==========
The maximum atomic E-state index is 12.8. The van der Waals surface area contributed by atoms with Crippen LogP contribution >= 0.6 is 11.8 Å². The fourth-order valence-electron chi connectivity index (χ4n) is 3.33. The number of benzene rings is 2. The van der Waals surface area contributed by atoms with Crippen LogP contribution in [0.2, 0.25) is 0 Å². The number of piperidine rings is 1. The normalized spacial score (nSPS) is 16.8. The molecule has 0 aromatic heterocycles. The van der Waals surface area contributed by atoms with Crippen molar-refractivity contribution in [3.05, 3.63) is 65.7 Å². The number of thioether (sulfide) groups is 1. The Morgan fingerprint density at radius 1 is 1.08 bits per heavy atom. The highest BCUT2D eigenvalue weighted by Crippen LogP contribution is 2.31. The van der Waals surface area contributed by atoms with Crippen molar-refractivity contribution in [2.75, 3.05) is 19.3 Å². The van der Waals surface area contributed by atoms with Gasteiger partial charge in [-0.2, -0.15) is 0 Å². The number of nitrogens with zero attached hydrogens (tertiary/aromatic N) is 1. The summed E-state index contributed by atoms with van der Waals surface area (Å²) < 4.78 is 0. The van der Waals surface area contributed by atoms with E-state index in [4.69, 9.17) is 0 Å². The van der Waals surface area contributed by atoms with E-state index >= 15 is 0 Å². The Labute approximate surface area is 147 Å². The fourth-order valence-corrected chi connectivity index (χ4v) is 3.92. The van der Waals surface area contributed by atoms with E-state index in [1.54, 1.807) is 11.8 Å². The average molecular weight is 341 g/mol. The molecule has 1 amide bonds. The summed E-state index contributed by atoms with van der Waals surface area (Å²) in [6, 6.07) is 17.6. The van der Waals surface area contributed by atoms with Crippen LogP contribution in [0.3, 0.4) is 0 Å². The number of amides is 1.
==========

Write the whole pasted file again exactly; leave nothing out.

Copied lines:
The maximum atomic E-state index is 12.8. The van der Waals surface area contributed by atoms with Crippen LogP contribution >= 0.6 is 11.8 Å². The fourth-order valence-electron chi connectivity index (χ4n) is 3.33. The number of benzene rings is 2. The van der Waals surface area contributed by atoms with Crippen LogP contribution in [0.2, 0.25) is 0 Å². The number of piperidine rings is 1. The normalized spacial score (nSPS) is 16.8. The molecule has 0 aromatic heterocycles. The van der Waals surface area contributed by atoms with Crippen molar-refractivity contribution in [3.05, 3.63) is 65.7 Å². The number of thioether (sulfide) groups is 1. The Morgan fingerprint density at radius 1 is 1.08 bits per heavy atom. The highest BCUT2D eigenvalue weighted by Crippen LogP contribution is 2.31. The van der Waals surface area contributed by atoms with Crippen molar-refractivity contribution in [2.75, 3.05) is 19.3 Å². The van der Waals surface area contributed by atoms with Gasteiger partial charge in [-0.2, -0.15) is 0 Å². The number of nitrogens with zero attached hydrogens (tertiary/aromatic N) is 1. The summed E-state index contributed by atoms with van der Waals surface area (Å²) < 4.78 is 0. The van der Waals surface area contributed by atoms with E-state index in [4.69, 9.17) is 0 Å². The van der Waals surface area contributed by atoms with E-state index >= 15 is 0 Å². The Labute approximate surface area is 147 Å². The fourth-order valence-corrected chi connectivity index (χ4v) is 3.92. The van der Waals surface area contributed by atoms with E-state index in [1.54, 1.807) is 11.8 Å². The average molecular weight is 341 g/mol. The molecule has 1 amide bonds. The summed E-state index contributed by atoms with van der Waals surface area (Å²) in [6, 6.07) is 17.6. The van der Waals surface area contributed by atoms with Crippen LogP contribution in [0.3, 0.4) is 0 Å². The number of amides is 1.